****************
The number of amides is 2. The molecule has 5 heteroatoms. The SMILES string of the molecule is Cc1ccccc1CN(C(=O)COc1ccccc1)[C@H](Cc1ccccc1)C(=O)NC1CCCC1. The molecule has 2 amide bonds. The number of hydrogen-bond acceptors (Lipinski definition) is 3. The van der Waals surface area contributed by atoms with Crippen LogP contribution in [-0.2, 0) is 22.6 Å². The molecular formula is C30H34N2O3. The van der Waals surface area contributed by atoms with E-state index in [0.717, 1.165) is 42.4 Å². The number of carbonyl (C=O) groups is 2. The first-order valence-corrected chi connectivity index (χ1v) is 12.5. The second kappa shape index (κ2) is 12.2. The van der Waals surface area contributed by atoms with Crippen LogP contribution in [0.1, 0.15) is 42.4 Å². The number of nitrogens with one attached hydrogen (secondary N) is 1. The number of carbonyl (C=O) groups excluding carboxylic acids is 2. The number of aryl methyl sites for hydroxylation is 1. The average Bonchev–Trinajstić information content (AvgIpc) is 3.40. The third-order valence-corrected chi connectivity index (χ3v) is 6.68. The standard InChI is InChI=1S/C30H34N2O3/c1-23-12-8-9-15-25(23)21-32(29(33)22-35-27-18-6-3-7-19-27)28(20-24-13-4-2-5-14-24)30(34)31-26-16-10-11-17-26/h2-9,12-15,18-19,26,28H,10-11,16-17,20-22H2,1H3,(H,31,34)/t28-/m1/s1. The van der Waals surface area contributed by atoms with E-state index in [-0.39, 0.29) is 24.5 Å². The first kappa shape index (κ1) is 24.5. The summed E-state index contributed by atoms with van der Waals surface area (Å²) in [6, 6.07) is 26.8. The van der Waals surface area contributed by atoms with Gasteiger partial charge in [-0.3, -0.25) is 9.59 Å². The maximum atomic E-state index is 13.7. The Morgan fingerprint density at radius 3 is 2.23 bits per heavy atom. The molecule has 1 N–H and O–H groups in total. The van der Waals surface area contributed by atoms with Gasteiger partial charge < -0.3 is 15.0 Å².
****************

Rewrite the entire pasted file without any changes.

The number of amides is 2. The molecule has 5 heteroatoms. The SMILES string of the molecule is Cc1ccccc1CN(C(=O)COc1ccccc1)[C@H](Cc1ccccc1)C(=O)NC1CCCC1. The molecule has 2 amide bonds. The number of hydrogen-bond acceptors (Lipinski definition) is 3. The van der Waals surface area contributed by atoms with Crippen LogP contribution in [-0.2, 0) is 22.6 Å². The molecular formula is C30H34N2O3. The van der Waals surface area contributed by atoms with E-state index in [0.717, 1.165) is 42.4 Å². The number of carbonyl (C=O) groups is 2. The first-order valence-corrected chi connectivity index (χ1v) is 12.5. The second kappa shape index (κ2) is 12.2. The van der Waals surface area contributed by atoms with Crippen LogP contribution in [0.1, 0.15) is 42.4 Å². The number of nitrogens with one attached hydrogen (secondary N) is 1. The number of carbonyl (C=O) groups excluding carboxylic acids is 2. The number of aryl methyl sites for hydroxylation is 1. The average Bonchev–Trinajstić information content (AvgIpc) is 3.40. The third-order valence-corrected chi connectivity index (χ3v) is 6.68. The standard InChI is InChI=1S/C30H34N2O3/c1-23-12-8-9-15-25(23)21-32(29(33)22-35-27-18-6-3-7-19-27)28(20-24-13-4-2-5-14-24)30(34)31-26-16-10-11-17-26/h2-9,12-15,18-19,26,28H,10-11,16-17,20-22H2,1H3,(H,31,34)/t28-/m1/s1. The van der Waals surface area contributed by atoms with E-state index in [-0.39, 0.29) is 24.5 Å². The first kappa shape index (κ1) is 24.5. The summed E-state index contributed by atoms with van der Waals surface area (Å²) in [6, 6.07) is 26.8. The van der Waals surface area contributed by atoms with Gasteiger partial charge in [-0.3, -0.25) is 9.59 Å². The maximum atomic E-state index is 13.7. The Morgan fingerprint density at radius 3 is 2.23 bits per heavy atom. The molecule has 1 N–H and O–H groups in total. The van der Waals surface area contributed by atoms with Gasteiger partial charge < -0.3 is 15.0 Å².